Friday, January 25, 2013

Smith and Wollensky

Italian tourist busted at posh East Side steakhouse for forgetting wallet, even after offering iPhone as collateral until he could return with cash 'I forgot my wallet,' Graziano Graziussi, a 43-year-old lawyer from Naples, told a waiter before he was arrested under orders of management at Smith and Wollensky. Though a regular at the restaurant when he visits New York, he was not allowed to return to his friend's place to bring back payment.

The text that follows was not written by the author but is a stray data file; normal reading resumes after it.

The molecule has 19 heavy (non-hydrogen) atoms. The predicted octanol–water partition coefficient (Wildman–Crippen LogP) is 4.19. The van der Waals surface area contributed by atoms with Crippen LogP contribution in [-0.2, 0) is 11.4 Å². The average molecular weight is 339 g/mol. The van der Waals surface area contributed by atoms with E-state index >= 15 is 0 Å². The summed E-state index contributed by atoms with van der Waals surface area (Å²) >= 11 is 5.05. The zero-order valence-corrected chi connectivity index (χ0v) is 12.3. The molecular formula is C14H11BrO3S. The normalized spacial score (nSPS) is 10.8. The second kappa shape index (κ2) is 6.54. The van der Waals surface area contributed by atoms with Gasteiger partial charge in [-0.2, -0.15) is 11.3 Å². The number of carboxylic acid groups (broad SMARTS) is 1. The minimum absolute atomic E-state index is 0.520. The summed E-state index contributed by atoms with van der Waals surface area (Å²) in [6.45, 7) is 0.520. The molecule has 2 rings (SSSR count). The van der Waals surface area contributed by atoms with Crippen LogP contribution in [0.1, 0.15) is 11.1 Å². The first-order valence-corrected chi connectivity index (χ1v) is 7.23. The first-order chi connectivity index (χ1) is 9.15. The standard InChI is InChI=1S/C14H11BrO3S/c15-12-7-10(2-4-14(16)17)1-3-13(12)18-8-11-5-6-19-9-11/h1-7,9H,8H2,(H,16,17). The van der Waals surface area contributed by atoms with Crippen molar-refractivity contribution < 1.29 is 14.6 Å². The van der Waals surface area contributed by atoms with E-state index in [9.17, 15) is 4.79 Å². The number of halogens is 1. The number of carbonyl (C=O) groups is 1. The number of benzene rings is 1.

Graziano Graziussi , an Italian tourist on vacation, offered his iPhone as collateral until he could retrieve his wallet to pay his $208 bill at Smith and Wollensky's. Management of the steakhouse had him arrested and charged with theft of services beside the offer. Welcome to New York, pal — now go to jail. An Italian tourist spent his second night in the city behind bars after staff at an upscale East Side steakhouse called cops when he claimed he left his wallet at a friend’s place. Graziano Graziussi, a 43-year-old lawyer from Naples, is a regular at Smith & Wollensky — but this time, barely 24 hours into his latest two-week stay in New York, he realized he didn’t have his wallet on him when a waiter presented him with the $208 bill Monday night. “I forgot my wallet,” the clean-cut Graziussi told the waiter — but the staff at the Third Ave. eatery wasn’t buying it, even after Graziussi offered some pricey collateral while he went to get the cash about 30 blocks uptown. “I was going to leave my iPhone,” he said. “I suggested they bring a bus boy with me. . . . It would have been an easy trip.” But the general manager called police instead. Cops showed up and declined to help Graziussi get out of the cashless chaos — even though he told them he’d prove he had the money if they’d only drive him uptown. “They replied that they were not a taxi service,” Graziussi said. “The next thing I know, I was put in handcuffs.” The cops hauled him over to the 17th Precinct stationhouse on E. 51st St., where Graziussi was placed in a holding cell and charged with theft of services. One police veteran told the Daily News he wasn’t surprised to hear that the restaurant wouldn’t take the phone as collateral. “How do they know that iPhone was his? It could have come from anywhere,” the cop said. Smith & Wollensky management declined to comment. But diners said the staff could have been more understanding. “You never know,” said one customer, who declined to give his name. “I’ve got my own business, and I give people the benefit of the doubt. They probably should have given him a time scale. If he didn’t come back in an hour, they’d call the cops.” The problem is there really isn’t any protocol for handling well-meaning, but empty-pocketed customers, another police source said. “If you can’t pay — sorry, but you’re going to jail,” the source said. And restaurateurs say dining-and-dashing is rampant. Read more:

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